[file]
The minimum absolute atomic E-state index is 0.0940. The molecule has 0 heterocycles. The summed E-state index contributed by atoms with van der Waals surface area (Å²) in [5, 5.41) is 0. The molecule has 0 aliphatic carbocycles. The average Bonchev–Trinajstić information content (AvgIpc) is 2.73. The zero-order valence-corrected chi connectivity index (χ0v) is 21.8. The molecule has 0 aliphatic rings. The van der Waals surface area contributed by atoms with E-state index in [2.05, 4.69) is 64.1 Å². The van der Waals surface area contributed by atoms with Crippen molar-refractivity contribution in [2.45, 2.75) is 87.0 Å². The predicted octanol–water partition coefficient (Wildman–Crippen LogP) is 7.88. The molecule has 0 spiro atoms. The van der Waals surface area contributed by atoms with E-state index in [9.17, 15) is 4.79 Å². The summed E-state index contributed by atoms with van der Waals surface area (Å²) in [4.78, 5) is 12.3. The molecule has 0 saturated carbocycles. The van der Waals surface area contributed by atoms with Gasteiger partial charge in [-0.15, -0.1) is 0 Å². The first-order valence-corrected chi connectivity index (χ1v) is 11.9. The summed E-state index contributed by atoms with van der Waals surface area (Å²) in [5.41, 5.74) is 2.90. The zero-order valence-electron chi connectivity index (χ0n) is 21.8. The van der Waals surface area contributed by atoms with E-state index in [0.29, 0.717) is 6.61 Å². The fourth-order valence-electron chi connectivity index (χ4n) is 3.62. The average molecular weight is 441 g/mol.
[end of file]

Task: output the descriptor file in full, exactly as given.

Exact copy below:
The minimum absolute atomic E-state index is 0.0940. The molecule has 0 heterocycles. The summed E-state index contributed by atoms with van der Waals surface area (Å²) in [5, 5.41) is 0. The molecule has 0 aliphatic carbocycles. The average Bonchev–Trinajstić information content (AvgIpc) is 2.73. The zero-order valence-corrected chi connectivity index (χ0v) is 21.8. The molecule has 0 aliphatic rings. The van der Waals surface area contributed by atoms with E-state index in [2.05, 4.69) is 64.1 Å². The van der Waals surface area contributed by atoms with Crippen molar-refractivity contribution in [2.45, 2.75) is 87.0 Å². The predicted octanol–water partition coefficient (Wildman–Crippen LogP) is 7.88. The molecule has 0 spiro atoms. The van der Waals surface area contributed by atoms with E-state index in [9.17, 15) is 4.79 Å². The summed E-state index contributed by atoms with van der Waals surface area (Å²) in [4.78, 5) is 12.3. The molecule has 0 saturated carbocycles. The van der Waals surface area contributed by atoms with Gasteiger partial charge in [-0.15, -0.1) is 0 Å². The first-order valence-corrected chi connectivity index (χ1v) is 11.9. The summed E-state index contributed by atoms with van der Waals surface area (Å²) in [5.41, 5.74) is 2.90. The zero-order valence-electron chi connectivity index (χ0n) is 21.8. The van der Waals surface area contributed by atoms with E-state index in [0.29, 0.717) is 6.61 Å². The fourth-order valence-electron chi connectivity index (χ4n) is 3.62. The average molecular weight is 441 g/mol.